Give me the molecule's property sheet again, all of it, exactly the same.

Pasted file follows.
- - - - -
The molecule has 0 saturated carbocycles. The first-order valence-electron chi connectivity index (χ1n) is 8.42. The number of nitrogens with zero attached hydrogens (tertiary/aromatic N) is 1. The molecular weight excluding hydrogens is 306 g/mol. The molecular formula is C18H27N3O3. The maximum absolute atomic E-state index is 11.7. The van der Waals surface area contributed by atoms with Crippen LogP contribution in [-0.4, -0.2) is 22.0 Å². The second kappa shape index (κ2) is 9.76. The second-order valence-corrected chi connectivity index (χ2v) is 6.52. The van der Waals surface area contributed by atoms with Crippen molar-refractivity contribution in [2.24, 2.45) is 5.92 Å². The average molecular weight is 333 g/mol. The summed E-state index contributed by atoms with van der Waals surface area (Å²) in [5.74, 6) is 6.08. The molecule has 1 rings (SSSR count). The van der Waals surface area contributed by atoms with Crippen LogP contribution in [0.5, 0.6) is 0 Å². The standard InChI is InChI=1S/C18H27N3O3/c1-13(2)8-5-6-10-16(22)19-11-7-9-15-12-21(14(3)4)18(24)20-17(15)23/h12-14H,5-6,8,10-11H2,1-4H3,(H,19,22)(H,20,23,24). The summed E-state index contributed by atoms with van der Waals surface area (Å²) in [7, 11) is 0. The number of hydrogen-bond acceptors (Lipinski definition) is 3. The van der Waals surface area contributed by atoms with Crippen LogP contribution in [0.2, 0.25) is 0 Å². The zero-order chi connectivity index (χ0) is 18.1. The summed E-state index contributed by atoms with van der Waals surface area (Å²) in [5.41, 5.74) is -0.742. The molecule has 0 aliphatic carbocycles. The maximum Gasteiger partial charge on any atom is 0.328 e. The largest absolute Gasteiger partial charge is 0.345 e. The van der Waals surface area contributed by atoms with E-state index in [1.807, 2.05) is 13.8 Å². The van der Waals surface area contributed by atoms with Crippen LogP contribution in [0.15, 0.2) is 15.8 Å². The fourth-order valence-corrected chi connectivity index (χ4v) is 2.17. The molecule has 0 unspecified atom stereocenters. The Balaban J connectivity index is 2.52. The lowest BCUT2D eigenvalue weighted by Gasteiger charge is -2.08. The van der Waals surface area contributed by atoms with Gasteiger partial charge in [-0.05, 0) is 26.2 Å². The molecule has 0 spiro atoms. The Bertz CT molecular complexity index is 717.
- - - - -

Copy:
The molecule has 0 saturated carbocycles. The first-order valence-electron chi connectivity index (χ1n) is 8.42. The number of nitrogens with zero attached hydrogens (tertiary/aromatic N) is 1. The molecular weight excluding hydrogens is 306 g/mol. The molecular formula is C18H27N3O3. The maximum absolute atomic E-state index is 11.7. The van der Waals surface area contributed by atoms with Crippen LogP contribution in [-0.4, -0.2) is 22.0 Å². The second kappa shape index (κ2) is 9.76. The second-order valence-corrected chi connectivity index (χ2v) is 6.52. The van der Waals surface area contributed by atoms with Crippen molar-refractivity contribution in [2.24, 2.45) is 5.92 Å². The average molecular weight is 333 g/mol. The summed E-state index contributed by atoms with van der Waals surface area (Å²) in [5.74, 6) is 6.08. The molecule has 1 rings (SSSR count). The van der Waals surface area contributed by atoms with Crippen LogP contribution in [0.5, 0.6) is 0 Å². The standard InChI is InChI=1S/C18H27N3O3/c1-13(2)8-5-6-10-16(22)19-11-7-9-15-12-21(14(3)4)18(24)20-17(15)23/h12-14H,5-6,8,10-11H2,1-4H3,(H,19,22)(H,20,23,24). The summed E-state index contributed by atoms with van der Waals surface area (Å²) in [7, 11) is 0. The number of hydrogen-bond acceptors (Lipinski definition) is 3. The van der Waals surface area contributed by atoms with Crippen LogP contribution in [0.2, 0.25) is 0 Å². The zero-order chi connectivity index (χ0) is 18.1. The summed E-state index contributed by atoms with van der Waals surface area (Å²) in [5.41, 5.74) is -0.742. The molecule has 0 aliphatic carbocycles. The maximum Gasteiger partial charge on any atom is 0.328 e. The largest absolute Gasteiger partial charge is 0.345 e. The van der Waals surface area contributed by atoms with E-state index in [1.807, 2.05) is 13.8 Å². The van der Waals surface area contributed by atoms with Crippen LogP contribution in [0.15, 0.2) is 15.8 Å². The fourth-order valence-corrected chi connectivity index (χ4v) is 2.17. The molecule has 0 unspecified atom stereocenters. The Balaban J connectivity index is 2.52. The lowest BCUT2D eigenvalue weighted by Gasteiger charge is -2.08. The van der Waals surface area contributed by atoms with Gasteiger partial charge in [-0.05, 0) is 26.2 Å². The molecule has 0 spiro atoms. The Bertz CT molecular complexity index is 717.